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Commission rejects charter for Cottage Grove

More than a year of in-depth study concluded last Thursday when the Cottage Grove Charter Commission voted 10-3 that drafting a city charter was both unnecessary and not desired.

In just over an hour, commission members offered their opinions of the proposed governance change from a statutory form of governing, which is one that derives its power from and follows state statute, to a home-rule charter. The majority of commission members said there was not an overwhelming compelling reason to draft a charter.

"I'm not convinced that there is a glaring problem in Cottage Grove that would be fixed with the adoption of a charter," commission vice-chair Tony Jurgens said. "Rather than change the form of government, address the problem or perceived problem instead."

The commission was formed last year after a citizens activist group that opposed the construction of the nearly $15 million city hall and public safety complex collected more than 1,600 signatures, forcing the formation of the judge-appointed commission.

During the yearlong study, the commission tackled issues such as dividing Cottage Grove into wards for city elections, an idea that was rejected early on, and they also decided they would not propose a recall process had the charter gone forward. They did support imposing limitations on some city spending had the charter advanced.

The group enlisted the help of several communities that govern under a home-rule charter for more information and performed its due diligence, commission chair Karla Bigham said.

Spearheading the effort in favor of a city charter was Cottage Grove resident Leon Moe, who said the commission's vote was frustrating and unfair.

"Is the power with city hall or is it with the people?" Moe asked in an interview. "I don't think the city is totally broken but there are some things that need to be fixed. But, I don't think that denying the drafting of a charter was in the best interest of the community."

The three dissenting voters -- Dale Andrews, Michael Edman, and Peter Staloch - addressed the question of the commission's power and debated whether killing the proposal at that level instead of bringing a draft to Cottage Grove voters in a referendum to let them decide was the best use of the commission's authority.

"I wanted to draft a charter from the beginning," Edman said. "I signed up on the premise that I would be drafting one and get to the end to see what we've got to see what's worth solidifying on a ballot. But, we haven't approached it that way. I think people should have the right to vote."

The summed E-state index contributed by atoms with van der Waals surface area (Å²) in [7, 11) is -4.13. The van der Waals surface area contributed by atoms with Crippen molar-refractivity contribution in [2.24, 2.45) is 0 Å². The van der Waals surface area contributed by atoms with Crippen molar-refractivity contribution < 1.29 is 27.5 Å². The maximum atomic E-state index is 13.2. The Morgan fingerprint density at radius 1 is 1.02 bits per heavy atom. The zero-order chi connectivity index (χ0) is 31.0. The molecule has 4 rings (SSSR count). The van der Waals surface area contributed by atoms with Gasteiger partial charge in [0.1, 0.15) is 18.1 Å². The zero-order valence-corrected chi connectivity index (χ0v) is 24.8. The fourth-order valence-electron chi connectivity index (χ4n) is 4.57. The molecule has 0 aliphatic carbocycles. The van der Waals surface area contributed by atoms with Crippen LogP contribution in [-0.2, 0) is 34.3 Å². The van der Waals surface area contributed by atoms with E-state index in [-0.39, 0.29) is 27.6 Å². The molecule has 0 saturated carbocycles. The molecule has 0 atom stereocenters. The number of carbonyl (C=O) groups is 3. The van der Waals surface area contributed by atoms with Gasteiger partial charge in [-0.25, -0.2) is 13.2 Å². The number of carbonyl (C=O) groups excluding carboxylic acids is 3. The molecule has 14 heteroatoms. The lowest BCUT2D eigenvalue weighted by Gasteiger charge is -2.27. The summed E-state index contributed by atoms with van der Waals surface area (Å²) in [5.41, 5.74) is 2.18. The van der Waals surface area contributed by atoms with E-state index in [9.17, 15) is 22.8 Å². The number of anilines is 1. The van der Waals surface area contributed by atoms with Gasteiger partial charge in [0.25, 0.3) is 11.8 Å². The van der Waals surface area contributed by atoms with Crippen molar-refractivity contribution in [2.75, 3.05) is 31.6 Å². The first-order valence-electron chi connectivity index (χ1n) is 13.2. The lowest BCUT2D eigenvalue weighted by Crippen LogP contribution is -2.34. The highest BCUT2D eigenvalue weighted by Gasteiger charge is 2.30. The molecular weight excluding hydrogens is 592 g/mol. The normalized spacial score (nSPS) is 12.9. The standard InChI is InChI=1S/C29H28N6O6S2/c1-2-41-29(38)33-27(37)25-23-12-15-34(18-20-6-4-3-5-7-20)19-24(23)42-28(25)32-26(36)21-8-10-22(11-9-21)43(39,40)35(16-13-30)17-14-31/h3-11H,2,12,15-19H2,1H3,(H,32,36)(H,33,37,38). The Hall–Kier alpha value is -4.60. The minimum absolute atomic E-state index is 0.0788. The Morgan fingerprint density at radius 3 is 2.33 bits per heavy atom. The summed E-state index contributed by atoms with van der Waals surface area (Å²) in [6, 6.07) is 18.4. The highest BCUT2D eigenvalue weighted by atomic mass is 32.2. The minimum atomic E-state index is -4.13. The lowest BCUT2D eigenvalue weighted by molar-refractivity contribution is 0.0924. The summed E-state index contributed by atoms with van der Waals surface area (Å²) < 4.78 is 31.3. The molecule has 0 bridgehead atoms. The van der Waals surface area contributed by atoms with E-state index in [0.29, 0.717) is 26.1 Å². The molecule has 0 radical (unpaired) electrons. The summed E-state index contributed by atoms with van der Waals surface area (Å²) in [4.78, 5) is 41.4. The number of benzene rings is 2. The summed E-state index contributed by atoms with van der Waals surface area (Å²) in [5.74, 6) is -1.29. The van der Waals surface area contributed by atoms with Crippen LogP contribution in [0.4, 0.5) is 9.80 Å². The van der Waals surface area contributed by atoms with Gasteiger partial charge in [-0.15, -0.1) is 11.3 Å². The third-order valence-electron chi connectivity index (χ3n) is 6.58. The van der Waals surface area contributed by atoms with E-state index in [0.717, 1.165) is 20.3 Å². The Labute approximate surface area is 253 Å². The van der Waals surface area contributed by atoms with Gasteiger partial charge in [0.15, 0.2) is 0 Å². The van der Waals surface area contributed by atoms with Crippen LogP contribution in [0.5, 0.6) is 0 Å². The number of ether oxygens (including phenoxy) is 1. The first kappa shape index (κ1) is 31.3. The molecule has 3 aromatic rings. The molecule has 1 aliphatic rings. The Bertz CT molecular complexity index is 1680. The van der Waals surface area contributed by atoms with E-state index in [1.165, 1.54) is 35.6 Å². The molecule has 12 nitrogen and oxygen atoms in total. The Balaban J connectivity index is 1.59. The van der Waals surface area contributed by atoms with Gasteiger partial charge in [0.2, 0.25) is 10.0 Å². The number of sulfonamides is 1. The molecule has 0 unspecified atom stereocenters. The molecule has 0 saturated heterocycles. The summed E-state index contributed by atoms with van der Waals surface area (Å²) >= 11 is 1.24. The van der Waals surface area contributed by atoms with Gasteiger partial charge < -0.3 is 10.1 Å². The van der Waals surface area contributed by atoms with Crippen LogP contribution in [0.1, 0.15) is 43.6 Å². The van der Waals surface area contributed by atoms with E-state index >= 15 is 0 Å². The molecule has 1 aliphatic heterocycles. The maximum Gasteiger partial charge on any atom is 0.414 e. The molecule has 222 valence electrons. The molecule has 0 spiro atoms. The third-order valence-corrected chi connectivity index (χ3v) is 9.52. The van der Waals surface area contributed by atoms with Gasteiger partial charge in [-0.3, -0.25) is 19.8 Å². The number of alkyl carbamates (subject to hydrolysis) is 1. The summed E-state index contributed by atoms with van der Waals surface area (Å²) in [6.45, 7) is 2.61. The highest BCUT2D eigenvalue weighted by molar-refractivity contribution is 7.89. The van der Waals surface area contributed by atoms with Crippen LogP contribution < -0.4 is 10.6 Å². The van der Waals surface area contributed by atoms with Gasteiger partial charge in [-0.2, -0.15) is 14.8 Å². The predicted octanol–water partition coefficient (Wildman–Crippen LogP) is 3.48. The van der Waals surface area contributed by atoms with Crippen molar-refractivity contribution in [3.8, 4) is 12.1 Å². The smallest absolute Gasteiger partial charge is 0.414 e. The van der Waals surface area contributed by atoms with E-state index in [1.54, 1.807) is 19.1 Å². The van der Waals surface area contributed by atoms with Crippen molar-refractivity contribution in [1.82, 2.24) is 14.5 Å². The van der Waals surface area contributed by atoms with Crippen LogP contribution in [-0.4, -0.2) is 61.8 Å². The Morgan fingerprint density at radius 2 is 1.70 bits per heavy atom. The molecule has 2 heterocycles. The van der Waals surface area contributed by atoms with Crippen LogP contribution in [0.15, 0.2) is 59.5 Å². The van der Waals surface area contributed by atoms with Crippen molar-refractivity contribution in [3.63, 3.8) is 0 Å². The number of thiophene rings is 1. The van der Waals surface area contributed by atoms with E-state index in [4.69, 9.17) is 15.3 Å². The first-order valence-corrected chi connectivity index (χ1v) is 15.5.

The task of the commission, according to Washington County Judge John C. Hoffman, who appointed the 15 commission members, was to deliver a clear report that a state home-rule charter is not necessary or desired, or present a draft of a proposed charter, a description Bigham honed in on during the duration of the study.

"I think (the city) is fiscally efficient and effective at addressing issues that come up," she said. "With that being said, the 1,600 residents that signed the petition so that we have this conversation should not and have not gone unnoticed."

In an effort to keep meetings transparent and open to as many interested citizens as possible, the commission moved their meeting space from the Public Works Department's breakroom to the new city hall. However, Jurgens said attendance dwindled and citizens did not reach out to him for conversation.

"With the exception of some emails from one of the originators of the petition, I have received absolutely zero public feedback to me directly," Jurgens said. "Some might think that having a charter is a magic bullet that will make everything better. Home-rule charter might be better. But, it might be worse."

Andrews objected.

"Just because people aren't showing up doesn't mean they are not participating," she said.

Commission member Chris Reese said he felt the citizens had moved on from the idea and that drafting a charter now, which would take a substantial amount of additional time, only to give it to the citizens several years later was not an option.

"Is it broken?" Reese asked the commission. "There are better ways to address concerns and things can always be improved, but the situation is not broken. Quite frankly, I don't want to make changes to something that doesn't need to be fixed."

The resolution stating that a home-rule charter was not necessary or desired will be submitted to the judge and the City Council, Bigham said, and a final report regarding the commission's actions will be compiled at its last meeting on Nov. 21.

The commission is expected to disband following the fall meeting.

"The battle may be lost, but the war is not over," Moe said.